Entertainment

Kulani Nkuna
2 minute read
28 May 2014
7:00 am

New game show celebrates SA

Kulani Nkuna

It is a festival of colour on the set of I Love South Africa, a game show that celebrates all things South African.

CHEERFUL TRIO. Pictured above from left to right are Mark Banks, host Masechaba Lekalake and team captain Tats Nkonzo on the set of 'I Love South Africa'.

A live band opens the show in happy, jazzy tones, followed by vuvuzelas at decibel levels deemed acceptable for this multi-cultural show. The audiences supporting the two teams in action are clad in their bright team colours and seem more knowledgeable than the typical rent-a-crowd. This is the sort of fare that marketers speak of when they talk of “prime time family viewing” and offer “thrills and spills for the entire family”.

Comedians Mark Banks and Tats Nkonzo function as team captains on the show, while Masechaba Lekalake hosts and directs all the action. The format is fresh and has not been seen elsewhere on South African screens. Each week, six famous South Africans, including athletes, politicians, film stars, TV personalities, singers and musicians are invited to the show.

They are divided into two teams, under the leadership of Banks and Nkonzo.There are six rounds and a finale. Each round has a theme. Within that theme, the teams are asked diverse questions in different formats.

The spelling and “guess the song” components of the show are the most entertaining when taking into account how much we know about each other as South Africans. The words that the two teams are asked to spell are uniquely South African for the most part (terms like bakkie, skorokoro, shebeen etc).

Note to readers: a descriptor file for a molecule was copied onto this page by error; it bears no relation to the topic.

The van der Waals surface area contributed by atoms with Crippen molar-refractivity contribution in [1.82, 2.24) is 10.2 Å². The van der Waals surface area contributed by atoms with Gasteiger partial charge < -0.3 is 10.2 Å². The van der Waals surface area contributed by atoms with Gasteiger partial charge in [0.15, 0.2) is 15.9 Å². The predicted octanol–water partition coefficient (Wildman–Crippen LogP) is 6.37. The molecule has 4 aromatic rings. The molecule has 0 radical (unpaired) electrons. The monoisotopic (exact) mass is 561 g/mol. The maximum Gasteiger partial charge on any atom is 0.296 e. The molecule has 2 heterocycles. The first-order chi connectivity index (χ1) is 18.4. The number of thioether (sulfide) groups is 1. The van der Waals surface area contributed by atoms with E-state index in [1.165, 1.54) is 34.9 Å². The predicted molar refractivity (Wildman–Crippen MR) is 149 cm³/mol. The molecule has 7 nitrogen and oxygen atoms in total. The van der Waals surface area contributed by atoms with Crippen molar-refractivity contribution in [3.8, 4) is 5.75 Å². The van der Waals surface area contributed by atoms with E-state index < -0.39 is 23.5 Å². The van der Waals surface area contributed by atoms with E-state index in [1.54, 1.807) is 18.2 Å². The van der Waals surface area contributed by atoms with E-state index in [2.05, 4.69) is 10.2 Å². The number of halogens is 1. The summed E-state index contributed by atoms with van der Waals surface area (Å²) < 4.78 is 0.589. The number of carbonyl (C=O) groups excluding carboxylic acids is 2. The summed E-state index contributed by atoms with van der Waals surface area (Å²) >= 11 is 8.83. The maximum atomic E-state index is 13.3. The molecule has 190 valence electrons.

“The great thing about this show is that we get a complete mix of South Africa and it looks like Joburg airport in 2020,” says Banks.

“The element of song and dance, spelling, the various culture and the various languages make for very entertaining television. Most of the time we do not know which guests are coming on the show until the day of the shoot, which means that Tats and I get to improvise and be spontaneous with the members of our teams. It’s easier to look at the other side of things that don’t have another defined side. And if they don’t have one, we invent one.”

In the midst of all the smiles and family fun and games, the show illustrates the disparity in the quality of life among different communities. Given the country’s history, it’s not surprising that a recent episode revealed that black contestants were more knowledgeable about questions around Afrikaans and English culture and language than white contestants were around black cultures and languages.

“I have been surprised to learn how much we don’t know about each other and on occasion how much we do know about each other,” Banks says.

“We can be 20 countries in one and the Western Cape, Limpopo and KZN can be countries all on their own thanks to their various cultures and foibles. Cape Town is special, and what happens in Limpopo is completely divorced from what happens in the rest of the country. This show is informative in that sense, and we are learning new things about our country as we go along.”